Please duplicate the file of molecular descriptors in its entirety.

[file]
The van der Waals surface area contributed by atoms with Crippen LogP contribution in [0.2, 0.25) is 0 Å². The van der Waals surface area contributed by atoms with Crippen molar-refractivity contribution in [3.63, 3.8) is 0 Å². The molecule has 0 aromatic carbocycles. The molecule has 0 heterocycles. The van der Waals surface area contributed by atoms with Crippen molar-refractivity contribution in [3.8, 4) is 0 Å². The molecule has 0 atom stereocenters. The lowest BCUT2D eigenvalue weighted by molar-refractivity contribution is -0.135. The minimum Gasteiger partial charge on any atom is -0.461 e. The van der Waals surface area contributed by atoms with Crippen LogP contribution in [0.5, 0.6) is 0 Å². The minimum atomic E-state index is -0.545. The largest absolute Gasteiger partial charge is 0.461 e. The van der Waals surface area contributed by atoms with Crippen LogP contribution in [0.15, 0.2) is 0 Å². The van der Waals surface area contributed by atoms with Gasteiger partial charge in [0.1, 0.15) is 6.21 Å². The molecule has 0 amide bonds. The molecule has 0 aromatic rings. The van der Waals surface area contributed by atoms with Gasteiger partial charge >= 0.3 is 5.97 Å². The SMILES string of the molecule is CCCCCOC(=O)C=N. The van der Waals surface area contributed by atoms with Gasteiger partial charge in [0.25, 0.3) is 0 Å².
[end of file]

The van der Waals surface area contributed by atoms with Crippen LogP contribution in [0.2, 0.25) is 0 Å². The van der Waals surface area contributed by atoms with Crippen molar-refractivity contribution in [3.63, 3.8) is 0 Å². The molecule has 0 aromatic carbocycles. The molecule has 0 heterocycles. The van der Waals surface area contributed by atoms with Crippen molar-refractivity contribution in [3.8, 4) is 0 Å². The molecule has 0 atom stereocenters. The lowest BCUT2D eigenvalue weighted by molar-refractivity contribution is -0.135. The minimum Gasteiger partial charge on any atom is -0.461 e. The van der Waals surface area contributed by atoms with Crippen LogP contribution in [0.5, 0.6) is 0 Å². The minimum atomic E-state index is -0.545. The largest absolute Gasteiger partial charge is 0.461 e. The van der Waals surface area contributed by atoms with Crippen LogP contribution in [0.15, 0.2) is 0 Å². The van der Waals surface area contributed by atoms with Gasteiger partial charge in [0.1, 0.15) is 6.21 Å². The molecule has 0 amide bonds. The molecule has 0 aromatic rings. The van der Waals surface area contributed by atoms with Gasteiger partial charge >= 0.3 is 5.97 Å². The SMILES string of the molecule is CCCCCOC(=O)C=N. The van der Waals surface area contributed by atoms with Gasteiger partial charge in [0.25, 0.3) is 0 Å².